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See also: conspiré

Contents

EnglishEdit

EtymologyEdit

Borrowed from Old French conspirer, from Latin conspirare, conspīrō, from con- (combining form of cum (with)) + spīrō (breathe)

PronunciationEdit

VerbEdit

conspire (third-person singular simple present conspires, present participle conspiring, simple past and past participle conspired)

  1. (intransitive) To secretly plot or make plans together, often with the intention to bring bad or illegal results.
    • Bible, Genesis xxxvii. 18
      They conspired against [Joseph] to slay him.
  2. (intransitive) To agree, to concur to one end.
    • Roscommon
      The press, the pulpit, and the stage / Conspire to censure and expose our age.
    • 1744, Georg Friedrich Händel, Hercules, act 3, scene 5
      I feel my vanquish'd heart conspire
      To crown a flame by Heav'n approv'd.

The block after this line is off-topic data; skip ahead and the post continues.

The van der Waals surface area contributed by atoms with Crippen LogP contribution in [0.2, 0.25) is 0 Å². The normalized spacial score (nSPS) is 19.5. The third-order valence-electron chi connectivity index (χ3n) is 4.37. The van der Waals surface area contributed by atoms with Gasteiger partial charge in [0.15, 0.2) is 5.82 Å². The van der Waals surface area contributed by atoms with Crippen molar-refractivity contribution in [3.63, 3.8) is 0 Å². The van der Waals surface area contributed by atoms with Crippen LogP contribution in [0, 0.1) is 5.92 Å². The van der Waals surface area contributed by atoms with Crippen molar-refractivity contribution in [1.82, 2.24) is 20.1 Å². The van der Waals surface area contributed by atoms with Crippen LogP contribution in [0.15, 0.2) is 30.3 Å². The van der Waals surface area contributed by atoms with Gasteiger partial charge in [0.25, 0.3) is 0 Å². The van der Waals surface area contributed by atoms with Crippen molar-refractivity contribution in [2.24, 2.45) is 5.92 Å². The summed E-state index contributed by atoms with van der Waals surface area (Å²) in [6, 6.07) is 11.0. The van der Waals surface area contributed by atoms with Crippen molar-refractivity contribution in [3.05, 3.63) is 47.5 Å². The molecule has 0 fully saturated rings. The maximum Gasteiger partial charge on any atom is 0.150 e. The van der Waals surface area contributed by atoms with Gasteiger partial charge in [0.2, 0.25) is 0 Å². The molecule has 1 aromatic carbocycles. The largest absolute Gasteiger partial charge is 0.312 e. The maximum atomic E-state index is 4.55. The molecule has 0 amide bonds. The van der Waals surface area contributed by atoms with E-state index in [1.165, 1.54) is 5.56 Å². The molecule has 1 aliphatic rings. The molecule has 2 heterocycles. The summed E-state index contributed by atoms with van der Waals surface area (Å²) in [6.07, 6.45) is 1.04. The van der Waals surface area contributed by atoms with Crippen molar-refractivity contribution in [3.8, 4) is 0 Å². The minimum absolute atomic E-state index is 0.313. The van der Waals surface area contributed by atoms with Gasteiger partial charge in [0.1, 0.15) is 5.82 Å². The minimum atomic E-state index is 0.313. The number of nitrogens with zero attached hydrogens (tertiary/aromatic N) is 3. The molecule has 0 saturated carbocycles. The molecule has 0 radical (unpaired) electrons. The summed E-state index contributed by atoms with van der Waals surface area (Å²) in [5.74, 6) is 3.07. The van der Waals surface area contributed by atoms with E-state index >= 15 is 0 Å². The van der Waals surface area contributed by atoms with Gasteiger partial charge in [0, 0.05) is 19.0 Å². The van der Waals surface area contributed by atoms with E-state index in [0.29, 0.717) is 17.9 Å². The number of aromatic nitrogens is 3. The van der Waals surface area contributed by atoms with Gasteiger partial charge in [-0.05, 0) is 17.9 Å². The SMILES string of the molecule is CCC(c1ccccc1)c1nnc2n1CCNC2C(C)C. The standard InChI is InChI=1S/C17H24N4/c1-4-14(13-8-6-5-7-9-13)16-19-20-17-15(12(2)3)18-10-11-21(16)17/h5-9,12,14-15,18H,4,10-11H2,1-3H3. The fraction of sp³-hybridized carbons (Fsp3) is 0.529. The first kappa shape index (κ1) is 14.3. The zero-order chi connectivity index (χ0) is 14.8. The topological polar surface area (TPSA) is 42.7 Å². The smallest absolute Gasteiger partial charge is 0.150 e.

3. (transitive) To try to bring about.
    • Bishop Hall
    Angry clouds conspire your overthrow.

SynonymsEdit

Related termsEdit

TranslationsEdit

AnagramsEdit


FrenchEdit

PortugueseEdit

VerbEdit

conspire

  1. first-person singular (eu) present subjunctive of conspirar
  2. third-person singular (ele and ela, also used with você and others) present subjunctive of conspirar
  3. third-person singular (você) affirmative imperative of conspirar
  4. third-person singular (você) negative imperative of conspirar

SpanishEdit

PronunciationEdit

  • IPA(key): /konsˈpiɾe/, [kõnsˈpiɾe]

VerbEdit

conspire

  1. Formal second-person singular (usted) imperative form of conspirar.
  2. First-person singular (yo) present subjunctive form of conspirar.
  3. Formal second-person singular (usted) present subjunctive form of conspirar.
  4. Third-person singular (él, ella, also used with usted?) present subjunctive form of conspirar.